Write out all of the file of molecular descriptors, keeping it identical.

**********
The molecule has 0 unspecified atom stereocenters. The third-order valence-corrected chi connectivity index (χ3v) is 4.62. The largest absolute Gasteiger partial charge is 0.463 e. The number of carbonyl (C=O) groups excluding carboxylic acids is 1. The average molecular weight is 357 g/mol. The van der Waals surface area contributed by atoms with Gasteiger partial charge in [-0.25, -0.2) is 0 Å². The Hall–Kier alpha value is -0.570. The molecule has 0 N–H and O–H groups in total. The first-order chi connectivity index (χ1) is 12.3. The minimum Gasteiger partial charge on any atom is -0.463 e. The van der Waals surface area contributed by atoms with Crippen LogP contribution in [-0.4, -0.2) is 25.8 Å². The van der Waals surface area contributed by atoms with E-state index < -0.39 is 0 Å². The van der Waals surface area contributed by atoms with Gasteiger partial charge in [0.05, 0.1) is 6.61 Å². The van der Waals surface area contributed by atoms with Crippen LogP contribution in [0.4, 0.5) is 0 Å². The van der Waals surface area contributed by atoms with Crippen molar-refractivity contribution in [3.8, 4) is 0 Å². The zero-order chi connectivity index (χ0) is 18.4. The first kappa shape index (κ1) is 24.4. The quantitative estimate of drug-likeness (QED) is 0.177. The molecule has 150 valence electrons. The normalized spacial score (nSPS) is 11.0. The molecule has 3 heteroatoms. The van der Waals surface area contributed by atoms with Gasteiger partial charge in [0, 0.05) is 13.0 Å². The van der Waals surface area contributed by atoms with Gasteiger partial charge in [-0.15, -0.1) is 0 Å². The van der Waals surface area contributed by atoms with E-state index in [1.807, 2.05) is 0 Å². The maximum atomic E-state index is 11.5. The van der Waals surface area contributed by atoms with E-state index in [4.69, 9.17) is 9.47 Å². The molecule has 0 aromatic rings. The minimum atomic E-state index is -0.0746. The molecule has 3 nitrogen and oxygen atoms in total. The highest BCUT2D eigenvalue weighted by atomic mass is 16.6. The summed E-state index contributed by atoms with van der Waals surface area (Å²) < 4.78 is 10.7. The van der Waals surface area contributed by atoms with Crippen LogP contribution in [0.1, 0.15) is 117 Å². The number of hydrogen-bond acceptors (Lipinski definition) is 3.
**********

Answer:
The molecule has 0 unspecified atom stereocenters. The third-order valence-corrected chi connectivity index (χ3v) is 4.62. The largest absolute Gasteiger partial charge is 0.463 e. The number of carbonyl (C=O) groups excluding carboxylic acids is 1. The average molecular weight is 357 g/mol. The van der Waals surface area contributed by atoms with Gasteiger partial charge in [-0.25, -0.2) is 0 Å². The Hall–Kier alpha value is -0.570. The molecule has 0 N–H and O–H groups in total. The first-order chi connectivity index (χ1) is 12.3. The minimum Gasteiger partial charge on any atom is -0.463 e. The van der Waals surface area contributed by atoms with Crippen LogP contribution in [-0.4, -0.2) is 25.8 Å². The van der Waals surface area contributed by atoms with E-state index < -0.39 is 0 Å². The van der Waals surface area contributed by atoms with Gasteiger partial charge in [0.05, 0.1) is 6.61 Å². The van der Waals surface area contributed by atoms with Crippen LogP contribution in [0.4, 0.5) is 0 Å². The van der Waals surface area contributed by atoms with Crippen molar-refractivity contribution in [3.8, 4) is 0 Å². The zero-order chi connectivity index (χ0) is 18.4. The first kappa shape index (κ1) is 24.4. The quantitative estimate of drug-likeness (QED) is 0.177. The molecule has 150 valence electrons. The normalized spacial score (nSPS) is 11.0. The molecule has 3 heteroatoms. The van der Waals surface area contributed by atoms with Gasteiger partial charge in [0, 0.05) is 13.0 Å². The van der Waals surface area contributed by atoms with Gasteiger partial charge in [-0.15, -0.1) is 0 Å². The van der Waals surface area contributed by atoms with E-state index in [1.807, 2.05) is 0 Å². The maximum atomic E-state index is 11.5. The van der Waals surface area contributed by atoms with E-state index in [4.69, 9.17) is 9.47 Å². The molecule has 0 aromatic rings. The minimum atomic E-state index is -0.0746. The molecule has 3 nitrogen and oxygen atoms in total. The highest BCUT2D eigenvalue weighted by atomic mass is 16.6. The summed E-state index contributed by atoms with van der Waals surface area (Å²) < 4.78 is 10.7. The van der Waals surface area contributed by atoms with Crippen LogP contribution in [0.1, 0.15) is 117 Å². The number of hydrogen-bond acceptors (Lipinski definition) is 3.